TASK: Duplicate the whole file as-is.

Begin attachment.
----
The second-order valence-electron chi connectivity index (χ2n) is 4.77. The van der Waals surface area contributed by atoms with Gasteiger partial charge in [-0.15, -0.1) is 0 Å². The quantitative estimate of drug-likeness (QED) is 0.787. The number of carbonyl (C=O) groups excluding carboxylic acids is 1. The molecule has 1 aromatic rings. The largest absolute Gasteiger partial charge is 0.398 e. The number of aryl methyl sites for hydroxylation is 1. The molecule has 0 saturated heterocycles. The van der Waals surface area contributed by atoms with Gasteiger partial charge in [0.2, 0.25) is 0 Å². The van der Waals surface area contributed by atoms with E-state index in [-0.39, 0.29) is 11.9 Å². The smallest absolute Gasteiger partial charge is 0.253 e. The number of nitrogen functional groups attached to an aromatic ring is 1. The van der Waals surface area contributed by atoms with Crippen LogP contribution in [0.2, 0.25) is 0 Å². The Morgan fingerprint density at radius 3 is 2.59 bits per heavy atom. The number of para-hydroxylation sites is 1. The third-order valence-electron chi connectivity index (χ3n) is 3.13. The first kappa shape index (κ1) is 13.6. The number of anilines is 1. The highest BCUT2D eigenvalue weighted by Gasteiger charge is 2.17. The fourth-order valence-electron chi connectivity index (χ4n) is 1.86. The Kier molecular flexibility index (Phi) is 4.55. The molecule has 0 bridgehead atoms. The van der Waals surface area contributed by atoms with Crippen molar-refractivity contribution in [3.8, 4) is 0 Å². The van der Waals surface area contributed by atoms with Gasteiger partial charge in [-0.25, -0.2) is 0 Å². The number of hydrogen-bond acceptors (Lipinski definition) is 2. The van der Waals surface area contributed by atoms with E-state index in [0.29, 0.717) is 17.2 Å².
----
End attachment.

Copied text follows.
The second-order valence-electron chi connectivity index (χ2n) is 4.77. The van der Waals surface area contributed by atoms with Gasteiger partial charge in [-0.15, -0.1) is 0 Å². The quantitative estimate of drug-likeness (QED) is 0.787. The number of carbonyl (C=O) groups excluding carboxylic acids is 1. The molecule has 1 aromatic rings. The largest absolute Gasteiger partial charge is 0.398 e. The number of aryl methyl sites for hydroxylation is 1. The molecule has 0 saturated heterocycles. The van der Waals surface area contributed by atoms with Gasteiger partial charge in [0.2, 0.25) is 0 Å². The van der Waals surface area contributed by atoms with E-state index in [-0.39, 0.29) is 11.9 Å². The smallest absolute Gasteiger partial charge is 0.253 e. The number of nitrogen functional groups attached to an aromatic ring is 1. The van der Waals surface area contributed by atoms with Crippen LogP contribution in [0.2, 0.25) is 0 Å². The Morgan fingerprint density at radius 3 is 2.59 bits per heavy atom. The number of para-hydroxylation sites is 1. The third-order valence-electron chi connectivity index (χ3n) is 3.13. The first kappa shape index (κ1) is 13.6. The number of anilines is 1. The highest BCUT2D eigenvalue weighted by Gasteiger charge is 2.17. The fourth-order valence-electron chi connectivity index (χ4n) is 1.86. The Kier molecular flexibility index (Phi) is 4.55. The molecule has 0 bridgehead atoms. The van der Waals surface area contributed by atoms with Crippen molar-refractivity contribution in [3.8, 4) is 0 Å². The van der Waals surface area contributed by atoms with Gasteiger partial charge in [-0.25, -0.2) is 0 Å². The number of hydrogen-bond acceptors (Lipinski definition) is 2. The van der Waals surface area contributed by atoms with E-state index in [0.29, 0.717) is 17.2 Å².